Have you ever noticed how a title can often mislead you? There is not so much about the moon in the movie “Twilight: Eclipse” nor was “Silence of the Lambs” about happy sheep offspring. And while the Health Care Act is in fact much about health care, it contains some provisions that might aptly belong under another title. For example, a new 3.8% Medicare contribution tax will be imposed after 2012 on unearned income from interest, dividends, annuities, royalties, rents, and capital gains.
2013 Changes to the Medicare Program
Since the inception of the Medicare program, the Medicare tax has only been imposed on an employee’s “wages” and a self-employed individual’s “earned income.” Starting in 2013, a new 3.8% Medicare Surtax will be imposed on all or a portion of the net investment income (e.g., interest, dividends, annuities, royalties, rents, and capital gains) of certain higher-income individuals. The tax will apply to married individuals filing jointly with modified adjusted gross income (MAGI)exceeding $250,000 (exceeding $200,000 if single, $125,000 if married filing separately).Trusts and estates that have net investment income in excess of certain threshold amounts will also be required to pay the 3.8% Medicare Surtax, unless the income is timely distributed to beneficiaries. However, if the income is timely distributed, the beneficiaries of the trust or estate may be subject to the Medicare Surtax. Note! Self-employed taxpayers have historically been entitled to an income tax deduction for one-half of the Medicare tax they pay on their self-employed income. Under the new law, you will not be entitled to an income tax deduction for any part of this Medicare Surtax imposed on net investment income, even if you are self-employed.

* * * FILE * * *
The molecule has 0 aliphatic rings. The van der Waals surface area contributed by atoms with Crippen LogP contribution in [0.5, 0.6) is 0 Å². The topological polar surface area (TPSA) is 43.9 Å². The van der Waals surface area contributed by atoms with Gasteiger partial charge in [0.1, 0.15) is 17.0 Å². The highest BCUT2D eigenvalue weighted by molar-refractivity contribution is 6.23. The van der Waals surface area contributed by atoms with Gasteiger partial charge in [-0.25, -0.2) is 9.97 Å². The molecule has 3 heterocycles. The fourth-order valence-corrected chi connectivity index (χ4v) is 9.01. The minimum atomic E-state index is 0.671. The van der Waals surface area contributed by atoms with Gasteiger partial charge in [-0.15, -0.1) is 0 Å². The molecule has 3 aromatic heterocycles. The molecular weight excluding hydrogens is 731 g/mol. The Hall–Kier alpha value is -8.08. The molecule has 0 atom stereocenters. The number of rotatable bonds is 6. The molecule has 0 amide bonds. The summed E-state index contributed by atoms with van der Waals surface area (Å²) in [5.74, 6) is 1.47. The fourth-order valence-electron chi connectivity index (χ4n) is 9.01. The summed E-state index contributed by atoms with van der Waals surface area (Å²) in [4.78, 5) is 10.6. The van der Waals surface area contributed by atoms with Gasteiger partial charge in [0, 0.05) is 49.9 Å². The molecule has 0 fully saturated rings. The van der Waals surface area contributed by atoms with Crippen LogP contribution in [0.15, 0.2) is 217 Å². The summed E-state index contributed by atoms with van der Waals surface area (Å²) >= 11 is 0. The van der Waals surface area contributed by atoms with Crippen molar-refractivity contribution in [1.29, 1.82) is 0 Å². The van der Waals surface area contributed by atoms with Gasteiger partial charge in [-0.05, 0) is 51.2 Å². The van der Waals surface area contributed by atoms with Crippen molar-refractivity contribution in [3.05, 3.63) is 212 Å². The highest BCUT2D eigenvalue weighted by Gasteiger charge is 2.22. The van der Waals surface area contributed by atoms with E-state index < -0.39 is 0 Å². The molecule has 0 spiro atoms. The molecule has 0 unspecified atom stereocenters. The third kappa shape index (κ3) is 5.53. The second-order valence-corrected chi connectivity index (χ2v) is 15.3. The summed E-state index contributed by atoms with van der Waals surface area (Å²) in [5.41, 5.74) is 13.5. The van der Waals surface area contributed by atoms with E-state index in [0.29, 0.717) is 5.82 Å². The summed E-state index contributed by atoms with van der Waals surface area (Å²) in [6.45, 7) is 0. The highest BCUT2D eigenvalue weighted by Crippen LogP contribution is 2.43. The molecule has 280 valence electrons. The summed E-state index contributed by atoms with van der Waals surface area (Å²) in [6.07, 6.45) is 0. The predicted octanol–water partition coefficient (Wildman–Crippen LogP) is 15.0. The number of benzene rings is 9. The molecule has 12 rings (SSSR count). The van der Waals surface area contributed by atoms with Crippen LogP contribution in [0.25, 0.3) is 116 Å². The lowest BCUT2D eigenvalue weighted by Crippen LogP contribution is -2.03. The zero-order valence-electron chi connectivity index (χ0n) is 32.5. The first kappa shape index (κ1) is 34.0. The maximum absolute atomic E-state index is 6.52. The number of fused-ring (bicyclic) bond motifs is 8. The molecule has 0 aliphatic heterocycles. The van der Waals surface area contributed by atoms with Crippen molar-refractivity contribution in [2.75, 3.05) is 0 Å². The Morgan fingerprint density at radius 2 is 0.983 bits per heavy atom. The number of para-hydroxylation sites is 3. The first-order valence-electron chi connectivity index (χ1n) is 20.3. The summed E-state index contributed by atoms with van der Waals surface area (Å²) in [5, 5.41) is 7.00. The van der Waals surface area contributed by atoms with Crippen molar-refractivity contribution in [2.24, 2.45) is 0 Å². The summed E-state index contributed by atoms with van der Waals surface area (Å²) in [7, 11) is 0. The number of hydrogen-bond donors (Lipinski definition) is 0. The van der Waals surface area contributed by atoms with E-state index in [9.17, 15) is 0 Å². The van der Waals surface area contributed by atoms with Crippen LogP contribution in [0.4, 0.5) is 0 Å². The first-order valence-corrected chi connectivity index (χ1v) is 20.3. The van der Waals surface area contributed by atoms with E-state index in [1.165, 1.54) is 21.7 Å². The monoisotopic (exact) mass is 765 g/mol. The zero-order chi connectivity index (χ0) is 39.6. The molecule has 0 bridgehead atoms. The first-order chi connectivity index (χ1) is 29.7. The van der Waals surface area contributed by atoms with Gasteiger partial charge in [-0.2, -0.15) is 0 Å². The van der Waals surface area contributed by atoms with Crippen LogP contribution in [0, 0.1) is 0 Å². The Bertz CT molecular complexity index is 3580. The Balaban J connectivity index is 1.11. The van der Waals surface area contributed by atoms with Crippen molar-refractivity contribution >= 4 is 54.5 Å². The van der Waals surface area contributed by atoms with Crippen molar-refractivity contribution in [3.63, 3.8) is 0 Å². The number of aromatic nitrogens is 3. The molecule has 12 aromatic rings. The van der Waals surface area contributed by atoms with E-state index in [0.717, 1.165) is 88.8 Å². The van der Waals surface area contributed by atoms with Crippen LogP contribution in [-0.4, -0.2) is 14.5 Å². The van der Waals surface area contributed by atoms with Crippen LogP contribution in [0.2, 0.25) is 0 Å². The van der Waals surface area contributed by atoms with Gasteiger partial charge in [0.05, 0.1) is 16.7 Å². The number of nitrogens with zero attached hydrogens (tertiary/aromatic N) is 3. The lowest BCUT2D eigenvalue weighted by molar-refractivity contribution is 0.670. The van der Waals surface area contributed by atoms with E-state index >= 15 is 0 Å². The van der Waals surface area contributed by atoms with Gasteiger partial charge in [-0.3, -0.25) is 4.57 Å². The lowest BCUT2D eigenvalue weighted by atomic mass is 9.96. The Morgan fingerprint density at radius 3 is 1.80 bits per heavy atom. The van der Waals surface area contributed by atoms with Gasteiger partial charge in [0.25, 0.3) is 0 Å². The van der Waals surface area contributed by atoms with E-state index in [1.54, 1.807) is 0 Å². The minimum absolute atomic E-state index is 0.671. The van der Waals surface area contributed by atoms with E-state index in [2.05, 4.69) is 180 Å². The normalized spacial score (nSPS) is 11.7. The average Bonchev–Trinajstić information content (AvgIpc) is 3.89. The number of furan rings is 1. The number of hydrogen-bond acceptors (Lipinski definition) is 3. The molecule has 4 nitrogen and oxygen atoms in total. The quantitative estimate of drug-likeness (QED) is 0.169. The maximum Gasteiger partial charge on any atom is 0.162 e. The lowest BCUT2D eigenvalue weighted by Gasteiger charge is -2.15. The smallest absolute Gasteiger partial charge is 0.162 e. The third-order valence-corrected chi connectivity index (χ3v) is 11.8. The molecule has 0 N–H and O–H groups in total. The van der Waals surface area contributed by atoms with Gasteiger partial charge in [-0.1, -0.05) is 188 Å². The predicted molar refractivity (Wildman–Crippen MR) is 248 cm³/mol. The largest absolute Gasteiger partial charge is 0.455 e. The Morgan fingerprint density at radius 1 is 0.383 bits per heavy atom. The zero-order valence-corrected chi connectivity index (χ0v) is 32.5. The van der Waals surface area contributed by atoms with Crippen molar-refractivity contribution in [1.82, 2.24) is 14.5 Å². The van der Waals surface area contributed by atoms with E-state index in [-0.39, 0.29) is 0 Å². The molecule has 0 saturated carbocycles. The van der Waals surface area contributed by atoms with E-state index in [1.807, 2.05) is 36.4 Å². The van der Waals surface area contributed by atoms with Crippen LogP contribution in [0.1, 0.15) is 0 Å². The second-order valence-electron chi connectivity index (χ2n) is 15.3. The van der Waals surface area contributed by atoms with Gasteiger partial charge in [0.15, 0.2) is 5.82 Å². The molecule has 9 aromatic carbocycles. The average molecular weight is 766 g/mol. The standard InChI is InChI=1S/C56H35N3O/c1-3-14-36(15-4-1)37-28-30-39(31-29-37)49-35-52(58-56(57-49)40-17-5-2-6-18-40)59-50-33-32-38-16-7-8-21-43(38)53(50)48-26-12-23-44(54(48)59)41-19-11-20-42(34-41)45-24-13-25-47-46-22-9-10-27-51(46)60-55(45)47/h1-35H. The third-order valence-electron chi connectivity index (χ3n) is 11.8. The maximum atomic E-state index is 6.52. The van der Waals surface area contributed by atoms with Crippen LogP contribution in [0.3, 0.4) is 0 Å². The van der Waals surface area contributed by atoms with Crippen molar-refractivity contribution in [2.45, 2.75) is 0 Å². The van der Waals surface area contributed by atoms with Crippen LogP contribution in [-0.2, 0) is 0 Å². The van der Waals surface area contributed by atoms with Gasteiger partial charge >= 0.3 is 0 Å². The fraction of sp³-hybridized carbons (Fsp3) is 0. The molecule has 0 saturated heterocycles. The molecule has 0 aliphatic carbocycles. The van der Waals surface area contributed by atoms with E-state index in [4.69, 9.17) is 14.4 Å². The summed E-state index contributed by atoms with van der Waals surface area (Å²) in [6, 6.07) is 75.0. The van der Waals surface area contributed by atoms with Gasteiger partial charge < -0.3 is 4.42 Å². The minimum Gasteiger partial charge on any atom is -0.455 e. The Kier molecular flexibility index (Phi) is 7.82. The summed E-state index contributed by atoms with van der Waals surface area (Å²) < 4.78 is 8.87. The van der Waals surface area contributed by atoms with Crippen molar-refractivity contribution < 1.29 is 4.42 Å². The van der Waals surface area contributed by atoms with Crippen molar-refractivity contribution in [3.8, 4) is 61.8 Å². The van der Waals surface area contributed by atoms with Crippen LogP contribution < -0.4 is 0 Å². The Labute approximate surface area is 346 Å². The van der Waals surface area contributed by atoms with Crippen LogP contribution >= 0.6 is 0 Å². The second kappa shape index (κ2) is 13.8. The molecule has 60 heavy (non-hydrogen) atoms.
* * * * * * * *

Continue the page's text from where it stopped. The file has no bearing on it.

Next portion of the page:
Medicare Tax on Home Sales
I was recently presented with an opinion posted in “The Spokesman-Review”. In the article, Health Law’s Heavy Impact, the author indicates the Act “Imposes a 3.8 percent tax on home sales and other real estate transactions. Middle-income people must pay the full tax even if they are rich for only one day – the day they sell their house and buy a new one.” This was quite startling to me and I bet to you! While married incomers over $250,000 will be taxed on interest, dividends, etc – Under this interpretation, we all would likely exceed the threshold in the year of sale of our principal residence. Thankfully, this is not the case. The Act provides for several exceptions to what’s included in gross income and subject to the new tax. The following is taken from the Committee Reports and was incorporated into the actual “Act”.
Gross income does not include items, such as interest on tax-exempt bonds, veterans’ benefits, and excluded gain from the sale of a principal residence, which are excluded from gross income under the income tax.
Don’t judge a book by it’s cover, um- title. “Silence of the Lambs” is not about animals (Not 4-legged ones anyway), you will not learn anything about astronomy from “Eclipse”, and there is no new tax on home sales – no matter what the title of this post!